Q: What guidance can you offer as to the inclusion of white space in a publication? My company prefers that level 1 headings begin on a new page, but if the text beneath the heading is only a single paragraph, wouldn’t it be preferable for that heading and its text to share the page with the preceding or the subsequent heading and text?
A: This is really an individual decision for each publisher/publication. Especially in the days of print-only publications, many journal editors tried to optimize the use of every page as each journal had a page budget per issue/per year. In some of the JAMA Network specialty journals. for instance, the journal editors specifically developed short items that could be placed, as space allowed, at the ends of articles that ended with at least half a page of white space…thereby using every bit of space that they could to provide interesting and educational information to their readers. White space was never (to my knowledge) used within an article in the way you are describing.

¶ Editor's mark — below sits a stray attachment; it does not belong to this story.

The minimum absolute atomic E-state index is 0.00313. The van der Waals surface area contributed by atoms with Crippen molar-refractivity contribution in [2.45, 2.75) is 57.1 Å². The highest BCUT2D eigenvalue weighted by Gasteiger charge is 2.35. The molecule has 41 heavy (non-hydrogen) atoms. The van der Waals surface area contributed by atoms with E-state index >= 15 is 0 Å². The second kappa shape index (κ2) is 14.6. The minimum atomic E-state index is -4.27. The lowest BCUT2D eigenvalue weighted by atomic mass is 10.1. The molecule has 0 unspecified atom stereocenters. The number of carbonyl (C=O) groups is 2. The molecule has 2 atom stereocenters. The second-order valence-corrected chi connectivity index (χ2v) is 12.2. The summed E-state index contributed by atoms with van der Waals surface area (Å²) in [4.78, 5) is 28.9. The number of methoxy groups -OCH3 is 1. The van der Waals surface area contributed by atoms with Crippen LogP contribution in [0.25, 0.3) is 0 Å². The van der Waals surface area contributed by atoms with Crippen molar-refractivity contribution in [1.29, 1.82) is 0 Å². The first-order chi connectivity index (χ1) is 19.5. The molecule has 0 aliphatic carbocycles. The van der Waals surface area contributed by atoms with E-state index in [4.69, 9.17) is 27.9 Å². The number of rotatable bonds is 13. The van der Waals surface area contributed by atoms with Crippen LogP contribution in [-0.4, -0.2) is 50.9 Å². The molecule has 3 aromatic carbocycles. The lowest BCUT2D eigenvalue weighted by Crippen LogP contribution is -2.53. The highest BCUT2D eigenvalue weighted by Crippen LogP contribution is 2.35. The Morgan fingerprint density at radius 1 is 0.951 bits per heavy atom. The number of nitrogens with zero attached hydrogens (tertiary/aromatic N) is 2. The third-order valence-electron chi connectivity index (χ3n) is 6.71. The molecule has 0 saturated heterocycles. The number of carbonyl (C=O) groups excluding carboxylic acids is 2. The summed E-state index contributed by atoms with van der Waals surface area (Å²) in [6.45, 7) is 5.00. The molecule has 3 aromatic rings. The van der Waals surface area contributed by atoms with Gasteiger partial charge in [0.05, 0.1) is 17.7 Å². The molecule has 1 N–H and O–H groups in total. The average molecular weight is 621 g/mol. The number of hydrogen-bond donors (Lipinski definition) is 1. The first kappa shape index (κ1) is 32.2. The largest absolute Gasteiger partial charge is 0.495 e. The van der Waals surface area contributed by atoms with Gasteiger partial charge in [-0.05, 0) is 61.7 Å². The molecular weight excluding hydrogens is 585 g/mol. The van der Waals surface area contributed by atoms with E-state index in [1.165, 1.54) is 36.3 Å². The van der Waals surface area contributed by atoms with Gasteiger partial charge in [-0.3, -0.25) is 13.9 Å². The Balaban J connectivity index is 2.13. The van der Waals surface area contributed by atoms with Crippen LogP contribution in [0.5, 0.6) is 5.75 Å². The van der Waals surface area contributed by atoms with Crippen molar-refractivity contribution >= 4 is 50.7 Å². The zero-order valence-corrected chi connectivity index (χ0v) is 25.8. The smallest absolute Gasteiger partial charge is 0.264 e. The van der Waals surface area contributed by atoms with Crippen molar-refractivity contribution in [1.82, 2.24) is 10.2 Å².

In the JAMA Network journals, there is no page break before the major headings in an article (eg, Methods, Results, Discussion). This would indeed create a lot of white space. In books, on the other hand, this is fairly customary…you do see that each chapter begins on a new page.
In conclusion, to start each major part of a journal article on a new page would create a very odd-looking journal with lots of white space scattered willy-nilly throughout. Perhaps the desire to emphasize each major part of an article could be accomplished with some other design consideration (eg, style of headings).—Cheryl Iverson, MA